In addition to the usual reviews and comments you would find on a horror movie blog, this is also a document of the wonderfully vast horror movie section of the video store I worked at in my youth.

Wednesday, July 4, 2012

Starved For Help.

The second episode of The Walking Dead game FINALLY released last Friday and I devoured it like a, well… you know.

With Starved For Help, Telltale continues its compelling gaming experience, proving that the first episode was no fluke. The story remains engaging, the characters are all impeccably voiced and you feel that your actions really affect the outcome. I find myself continually impressed by the level of immersion here. There was always an underlying sense of dread, even while just walking around camp. I never knew when I would be called upon to make a split second decision that would have repercussions down the line. Perhaps most surprising though, is the relationship this game has built between your character (Lee) and Clementine, the young girl he met at the beginning of the game.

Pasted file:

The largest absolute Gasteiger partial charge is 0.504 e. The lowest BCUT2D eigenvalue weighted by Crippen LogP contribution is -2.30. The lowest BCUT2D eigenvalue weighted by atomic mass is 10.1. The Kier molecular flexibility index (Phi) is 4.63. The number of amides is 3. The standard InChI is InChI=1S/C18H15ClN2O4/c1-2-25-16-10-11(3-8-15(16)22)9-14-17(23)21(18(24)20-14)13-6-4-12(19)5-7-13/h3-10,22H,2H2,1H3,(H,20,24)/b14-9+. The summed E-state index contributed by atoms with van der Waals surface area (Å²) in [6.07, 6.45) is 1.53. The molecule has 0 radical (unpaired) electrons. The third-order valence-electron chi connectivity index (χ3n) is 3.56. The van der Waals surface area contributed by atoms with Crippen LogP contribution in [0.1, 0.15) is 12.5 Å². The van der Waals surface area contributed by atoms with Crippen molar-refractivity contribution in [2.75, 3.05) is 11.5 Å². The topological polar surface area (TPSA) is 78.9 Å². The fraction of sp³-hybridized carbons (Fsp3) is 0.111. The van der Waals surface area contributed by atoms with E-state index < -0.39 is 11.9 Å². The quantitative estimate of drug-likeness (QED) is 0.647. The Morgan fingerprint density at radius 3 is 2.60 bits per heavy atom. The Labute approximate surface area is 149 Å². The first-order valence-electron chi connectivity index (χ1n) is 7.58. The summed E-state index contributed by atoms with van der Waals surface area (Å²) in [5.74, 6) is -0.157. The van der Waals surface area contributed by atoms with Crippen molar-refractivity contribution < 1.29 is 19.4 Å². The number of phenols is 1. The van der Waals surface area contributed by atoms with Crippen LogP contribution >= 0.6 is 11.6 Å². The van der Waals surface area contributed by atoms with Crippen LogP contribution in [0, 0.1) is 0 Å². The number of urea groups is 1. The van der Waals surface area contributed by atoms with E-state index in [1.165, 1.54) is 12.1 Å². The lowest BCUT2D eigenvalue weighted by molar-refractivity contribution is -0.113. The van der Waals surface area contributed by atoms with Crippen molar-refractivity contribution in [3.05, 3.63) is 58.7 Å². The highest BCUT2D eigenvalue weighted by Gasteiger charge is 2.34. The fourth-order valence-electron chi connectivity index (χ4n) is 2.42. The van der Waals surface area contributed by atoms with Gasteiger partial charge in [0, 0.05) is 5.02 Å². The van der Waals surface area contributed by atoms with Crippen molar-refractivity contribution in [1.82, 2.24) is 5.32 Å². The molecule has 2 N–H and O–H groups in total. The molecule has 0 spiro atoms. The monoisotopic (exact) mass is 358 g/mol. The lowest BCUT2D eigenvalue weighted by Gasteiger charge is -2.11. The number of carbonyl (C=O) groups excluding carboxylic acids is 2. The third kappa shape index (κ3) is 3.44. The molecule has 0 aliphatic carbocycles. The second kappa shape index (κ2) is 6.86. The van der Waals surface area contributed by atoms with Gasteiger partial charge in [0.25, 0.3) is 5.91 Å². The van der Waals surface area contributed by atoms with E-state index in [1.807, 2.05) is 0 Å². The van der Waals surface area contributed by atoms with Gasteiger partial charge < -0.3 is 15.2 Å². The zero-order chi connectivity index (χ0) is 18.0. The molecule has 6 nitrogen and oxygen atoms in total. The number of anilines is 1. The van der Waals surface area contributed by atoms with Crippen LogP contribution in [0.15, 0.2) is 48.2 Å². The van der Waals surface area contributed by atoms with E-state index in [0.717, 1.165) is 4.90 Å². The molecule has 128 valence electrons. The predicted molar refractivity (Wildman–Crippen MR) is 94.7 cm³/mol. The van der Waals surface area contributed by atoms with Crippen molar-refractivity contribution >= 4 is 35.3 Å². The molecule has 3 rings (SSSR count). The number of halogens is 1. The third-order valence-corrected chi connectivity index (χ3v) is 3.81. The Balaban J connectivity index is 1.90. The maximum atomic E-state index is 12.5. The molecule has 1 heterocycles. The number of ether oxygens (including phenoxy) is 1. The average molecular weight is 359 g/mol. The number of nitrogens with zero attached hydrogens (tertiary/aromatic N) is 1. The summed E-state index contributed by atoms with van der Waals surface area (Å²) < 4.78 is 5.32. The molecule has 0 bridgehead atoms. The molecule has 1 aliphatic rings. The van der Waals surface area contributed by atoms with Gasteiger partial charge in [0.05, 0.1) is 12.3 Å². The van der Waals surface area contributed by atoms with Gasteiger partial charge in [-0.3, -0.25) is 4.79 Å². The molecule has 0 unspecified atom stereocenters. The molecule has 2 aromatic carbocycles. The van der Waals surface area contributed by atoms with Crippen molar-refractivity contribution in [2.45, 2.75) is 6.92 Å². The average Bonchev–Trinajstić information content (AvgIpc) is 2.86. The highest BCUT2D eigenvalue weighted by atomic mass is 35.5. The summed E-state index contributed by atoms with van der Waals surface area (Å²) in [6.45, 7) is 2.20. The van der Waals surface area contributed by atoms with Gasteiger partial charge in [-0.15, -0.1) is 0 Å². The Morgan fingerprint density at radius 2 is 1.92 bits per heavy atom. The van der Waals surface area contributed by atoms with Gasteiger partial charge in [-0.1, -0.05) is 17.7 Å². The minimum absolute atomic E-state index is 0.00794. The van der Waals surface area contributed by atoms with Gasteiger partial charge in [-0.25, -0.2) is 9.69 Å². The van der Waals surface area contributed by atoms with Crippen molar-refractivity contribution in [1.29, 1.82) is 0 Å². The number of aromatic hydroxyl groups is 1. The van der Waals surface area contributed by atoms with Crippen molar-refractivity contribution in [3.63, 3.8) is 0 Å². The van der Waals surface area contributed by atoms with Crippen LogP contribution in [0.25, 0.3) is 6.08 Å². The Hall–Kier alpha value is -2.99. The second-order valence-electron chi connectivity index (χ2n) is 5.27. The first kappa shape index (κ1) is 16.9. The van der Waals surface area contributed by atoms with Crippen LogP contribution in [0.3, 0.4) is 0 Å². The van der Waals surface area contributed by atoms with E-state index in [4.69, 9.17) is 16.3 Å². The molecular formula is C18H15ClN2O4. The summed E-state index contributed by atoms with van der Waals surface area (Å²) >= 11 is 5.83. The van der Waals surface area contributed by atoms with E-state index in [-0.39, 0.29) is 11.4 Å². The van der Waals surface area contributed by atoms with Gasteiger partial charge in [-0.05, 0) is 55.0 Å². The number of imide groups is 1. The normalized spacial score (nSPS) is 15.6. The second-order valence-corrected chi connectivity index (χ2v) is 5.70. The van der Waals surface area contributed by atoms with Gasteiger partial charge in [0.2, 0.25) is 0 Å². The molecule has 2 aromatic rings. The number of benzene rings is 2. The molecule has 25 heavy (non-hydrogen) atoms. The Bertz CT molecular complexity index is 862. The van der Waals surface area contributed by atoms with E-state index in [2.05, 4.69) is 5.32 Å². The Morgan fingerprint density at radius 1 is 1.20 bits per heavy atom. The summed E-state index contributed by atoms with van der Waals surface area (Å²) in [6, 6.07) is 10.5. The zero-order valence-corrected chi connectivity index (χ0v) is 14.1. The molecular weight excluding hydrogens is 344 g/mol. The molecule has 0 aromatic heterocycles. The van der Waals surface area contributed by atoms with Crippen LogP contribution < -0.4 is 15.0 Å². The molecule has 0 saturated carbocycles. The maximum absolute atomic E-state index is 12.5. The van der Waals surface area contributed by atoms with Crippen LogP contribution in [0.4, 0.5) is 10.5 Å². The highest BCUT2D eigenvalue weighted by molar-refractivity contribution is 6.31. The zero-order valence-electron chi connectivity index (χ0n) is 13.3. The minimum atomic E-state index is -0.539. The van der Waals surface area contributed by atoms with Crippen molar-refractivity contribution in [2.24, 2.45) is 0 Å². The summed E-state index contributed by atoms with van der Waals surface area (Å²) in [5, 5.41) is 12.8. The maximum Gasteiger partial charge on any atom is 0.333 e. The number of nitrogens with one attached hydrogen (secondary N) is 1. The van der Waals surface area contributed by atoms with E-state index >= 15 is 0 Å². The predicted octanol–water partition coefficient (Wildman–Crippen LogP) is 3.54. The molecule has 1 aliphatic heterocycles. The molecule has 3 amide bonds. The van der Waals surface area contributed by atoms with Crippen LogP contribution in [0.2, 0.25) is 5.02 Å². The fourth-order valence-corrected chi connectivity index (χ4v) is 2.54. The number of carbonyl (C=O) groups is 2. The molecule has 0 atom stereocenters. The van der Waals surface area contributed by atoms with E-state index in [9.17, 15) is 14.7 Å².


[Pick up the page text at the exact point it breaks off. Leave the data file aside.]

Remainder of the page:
Lee (right) and Clementine.

There is a real bond between these two. I find that, more often than not, the decisions I make are based on her welfare, and not my own. It’s very strange that a video game could make me act this way, but maybe reading ninety-plus comics of Rick looking out for Carl have rubbed off on me. I think the moment this was hammered home was during one quiet moment where Lee is pushing Clementine on a swing, and this wonderful piece of music returned from the previous episode. It gave me chills, I'm not gonna lie.

Thanks to SgtCortez15 for uploading this!

The art-style is still great, and there was one particular sequence during the climax – one which I died a maddening amount of times before I figured out what I was actually supposed to do, or rather, not do – that looked fantastic.

The jerky transitions and clunky controls are still a problem, but I have learned to accept them. I guess the only other point of contention is how long we have to wait between episodes. Two months between chapters that can be completed in one sitting is excessive. Wouldn’t it have made more sense for Telltale to have the majority of the game done before releasing it out into the world? If I sound frustrated, it is only because I am really enjoying the product.

Oh well, here begins the long wait until episode three.

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